Deep Vein Thrombosis: All About a Ticking Time Bomb in Your Body

human-65819_1280There is no question that deep vein thrombosis (DVT) can be a dangerous and even fatal condition to be diagnosed with, which is why you need to understand as much as possible about the causes and symptoms of this ticking time bomb within your body.

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Understanding DVT

Deep vein thrombosis (DVT) is a blood clot that forms deep within your veins and is most commonly a condition which develops in your leg, although you can also find examples of DVT occurring in your arm.

What happens is the blood clot can impair or block blood flow back to your heart and cause damage to the one-way valves in your veins. Further complications can subsequently develop and the clot can sometimes travel down to your major organs, such as your lungs.

This can be a very dangerous and life-threatening scenario and about 10% of people die each year from DVT complications .

The two main complications are pulmonary embolism and post-thrombotic syndrome. There is no doubt that a pulmonary embolism is the most serious complication and it can block the blood vessels in your lungs, which can be fatal.

Post-thrombotic syndrome is a long-term symptom that can affect a number of people who had DVT at some point. Roughly a third of all people with a history of DVT are likely to develop post-thrombotic syndrome and symptoms include swelling, calf pain and the development of a rash.

Preventative measures

There are a number of aspects surrounding your health history and your lifestyle which could be influential factors in increasing your risk of getting DVT.

Watch your weight

Obesity increases the risk of DVT by as much as 50% so you need to be mindful of the dangers of deep vein thrombosis if you are overweight.

Taller people are also at a greater risk of DVT because they have further to pump the blood around their body against the normal gravitational pull, which has the effect of reducing the flow of blood to your legs and raising the risk of clotting.

Keep mobile

A DVT risk that has been well-publicized is the threat posed by long periods of immobility when you take a long flight.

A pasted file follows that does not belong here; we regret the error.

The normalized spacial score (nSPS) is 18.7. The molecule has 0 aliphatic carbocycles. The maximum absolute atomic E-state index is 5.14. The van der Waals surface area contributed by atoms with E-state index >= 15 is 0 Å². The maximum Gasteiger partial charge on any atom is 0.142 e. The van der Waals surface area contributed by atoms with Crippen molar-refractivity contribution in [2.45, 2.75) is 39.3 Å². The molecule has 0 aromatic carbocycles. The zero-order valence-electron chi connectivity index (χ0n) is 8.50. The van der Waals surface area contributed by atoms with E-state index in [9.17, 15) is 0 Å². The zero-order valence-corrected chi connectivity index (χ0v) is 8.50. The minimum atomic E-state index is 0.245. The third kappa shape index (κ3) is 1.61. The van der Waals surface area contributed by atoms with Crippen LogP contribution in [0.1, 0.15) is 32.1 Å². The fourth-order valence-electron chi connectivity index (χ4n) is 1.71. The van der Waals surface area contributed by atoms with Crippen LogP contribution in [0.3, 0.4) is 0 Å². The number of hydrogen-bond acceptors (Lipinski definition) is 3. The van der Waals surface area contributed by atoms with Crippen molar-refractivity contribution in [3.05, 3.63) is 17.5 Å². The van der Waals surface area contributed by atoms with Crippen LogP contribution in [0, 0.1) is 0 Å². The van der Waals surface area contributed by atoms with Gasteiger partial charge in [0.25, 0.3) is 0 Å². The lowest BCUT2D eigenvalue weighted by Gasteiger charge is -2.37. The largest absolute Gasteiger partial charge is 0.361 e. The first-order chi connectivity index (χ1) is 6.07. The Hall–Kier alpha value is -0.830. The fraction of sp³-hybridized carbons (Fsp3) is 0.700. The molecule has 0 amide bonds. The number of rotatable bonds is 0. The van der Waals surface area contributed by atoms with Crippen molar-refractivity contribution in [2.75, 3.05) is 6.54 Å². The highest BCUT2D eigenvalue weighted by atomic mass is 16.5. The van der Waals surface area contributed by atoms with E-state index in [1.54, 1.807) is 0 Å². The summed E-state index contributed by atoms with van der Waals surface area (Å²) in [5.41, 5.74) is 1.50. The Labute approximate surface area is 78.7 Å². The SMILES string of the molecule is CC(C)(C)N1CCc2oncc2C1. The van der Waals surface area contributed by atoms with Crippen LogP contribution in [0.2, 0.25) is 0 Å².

It is important to try and keep as mobile as possible so try to walk around at regular intervals or if you can’t do that, at least try raising and lowering your heels and engaging your calf muscles, which will help to squeeze your veins and help the blood to flow upward.

You should try to avoid being seated for any longer than an hour at a time without moving around or doing some exercises. You could also consider wearing compression stockings or ask your doctor about blood-thinning medication, if you are at risk from DVT.

A history of DVT in the family?

If you have family members who have had incidents of blood clots or DVT, you should be particularly vigilant as a family history of blood clots virtually doubles your risk-profile.

Be sure to advise your doctor about the family history as it can influence their decision to prescribe hormones or could encourage them to prescribe a longer course of anti-clotting drugs after surgery in order to address these concerns.

After surgery

You are more vulnerable to DVT after having surgery or when you are confined to your bed for a long period of time.

Your surgeon should be very much aware of the threat of DVT and should provide guidance as well as monitoring your condition for the first ten days or so after an operation, which is a time where you can be highly susceptible to the prospect of developing a blood clot.

Simple tactics such as making sure the recovery bed you are in is higher at the foot end compared to the pillow end and some simple exercises such as leg lifts and ankle movements, will all contribute to minimizing your risk of developing DVT.

Being aware of the dangers of deep vein thrombosis will help you to exercise caution and recognize when you may be particularly vulnerable to the prospect of a blood clot developing into something critical.


Quentin Danziger has a Bachelor of Science in Engineering Physics from Colorado School of Mines. 10 year Owner/Operator of a successful offline business in Vail, Colorado.